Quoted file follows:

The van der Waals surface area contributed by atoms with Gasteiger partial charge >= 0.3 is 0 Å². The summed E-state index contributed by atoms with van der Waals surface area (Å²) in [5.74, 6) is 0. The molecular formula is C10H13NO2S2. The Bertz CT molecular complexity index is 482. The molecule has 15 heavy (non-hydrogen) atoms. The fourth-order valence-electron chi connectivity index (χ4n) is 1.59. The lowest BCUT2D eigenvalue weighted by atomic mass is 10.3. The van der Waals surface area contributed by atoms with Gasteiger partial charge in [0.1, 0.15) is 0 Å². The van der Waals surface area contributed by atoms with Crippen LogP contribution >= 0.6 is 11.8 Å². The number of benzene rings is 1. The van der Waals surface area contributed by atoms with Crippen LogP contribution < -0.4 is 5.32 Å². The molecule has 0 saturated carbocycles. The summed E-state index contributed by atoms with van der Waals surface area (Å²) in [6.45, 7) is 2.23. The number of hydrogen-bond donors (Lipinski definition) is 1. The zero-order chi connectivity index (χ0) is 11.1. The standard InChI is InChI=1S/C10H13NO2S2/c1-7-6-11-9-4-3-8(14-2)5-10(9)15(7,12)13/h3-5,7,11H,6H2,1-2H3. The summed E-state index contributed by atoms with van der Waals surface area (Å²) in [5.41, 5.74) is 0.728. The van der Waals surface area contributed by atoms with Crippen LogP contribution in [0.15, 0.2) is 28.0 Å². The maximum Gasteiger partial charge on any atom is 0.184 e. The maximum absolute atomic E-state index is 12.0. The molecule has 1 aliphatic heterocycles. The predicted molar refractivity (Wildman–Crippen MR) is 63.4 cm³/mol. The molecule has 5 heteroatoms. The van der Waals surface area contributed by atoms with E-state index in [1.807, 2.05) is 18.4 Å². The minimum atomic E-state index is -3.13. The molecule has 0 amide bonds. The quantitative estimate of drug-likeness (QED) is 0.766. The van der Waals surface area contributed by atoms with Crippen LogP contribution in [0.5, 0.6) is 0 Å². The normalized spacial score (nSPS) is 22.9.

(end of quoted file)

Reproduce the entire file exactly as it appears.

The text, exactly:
The van der Waals surface area contributed by atoms with Gasteiger partial charge >= 0.3 is 0 Å². The summed E-state index contributed by atoms with van der Waals surface area (Å²) in [5.74, 6) is 0. The molecular formula is C10H13NO2S2. The Bertz CT molecular complexity index is 482. The molecule has 15 heavy (non-hydrogen) atoms. The fourth-order valence-electron chi connectivity index (χ4n) is 1.59. The lowest BCUT2D eigenvalue weighted by atomic mass is 10.3. The van der Waals surface area contributed by atoms with Gasteiger partial charge in [0.1, 0.15) is 0 Å². The van der Waals surface area contributed by atoms with Crippen LogP contribution >= 0.6 is 11.8 Å². The number of benzene rings is 1. The van der Waals surface area contributed by atoms with Crippen LogP contribution < -0.4 is 5.32 Å². The molecule has 0 saturated carbocycles. The summed E-state index contributed by atoms with van der Waals surface area (Å²) in [6.45, 7) is 2.23. The number of hydrogen-bond donors (Lipinski definition) is 1. The zero-order chi connectivity index (χ0) is 11.1. The standard InChI is InChI=1S/C10H13NO2S2/c1-7-6-11-9-4-3-8(14-2)5-10(9)15(7,12)13/h3-5,7,11H,6H2,1-2H3. The summed E-state index contributed by atoms with van der Waals surface area (Å²) in [5.41, 5.74) is 0.728. The van der Waals surface area contributed by atoms with Crippen LogP contribution in [0.15, 0.2) is 28.0 Å². The maximum Gasteiger partial charge on any atom is 0.184 e. The maximum absolute atomic E-state index is 12.0. The molecule has 1 aliphatic heterocycles. The predicted molar refractivity (Wildman–Crippen MR) is 63.4 cm³/mol. The molecule has 5 heteroatoms. The van der Waals surface area contributed by atoms with E-state index in [1.807, 2.05) is 18.4 Å². The minimum atomic E-state index is -3.13. The molecule has 0 amide bonds. The quantitative estimate of drug-likeness (QED) is 0.766. The van der Waals surface area contributed by atoms with Crippen LogP contribution in [0.5, 0.6) is 0 Å². The normalized spacial score (nSPS) is 22.9.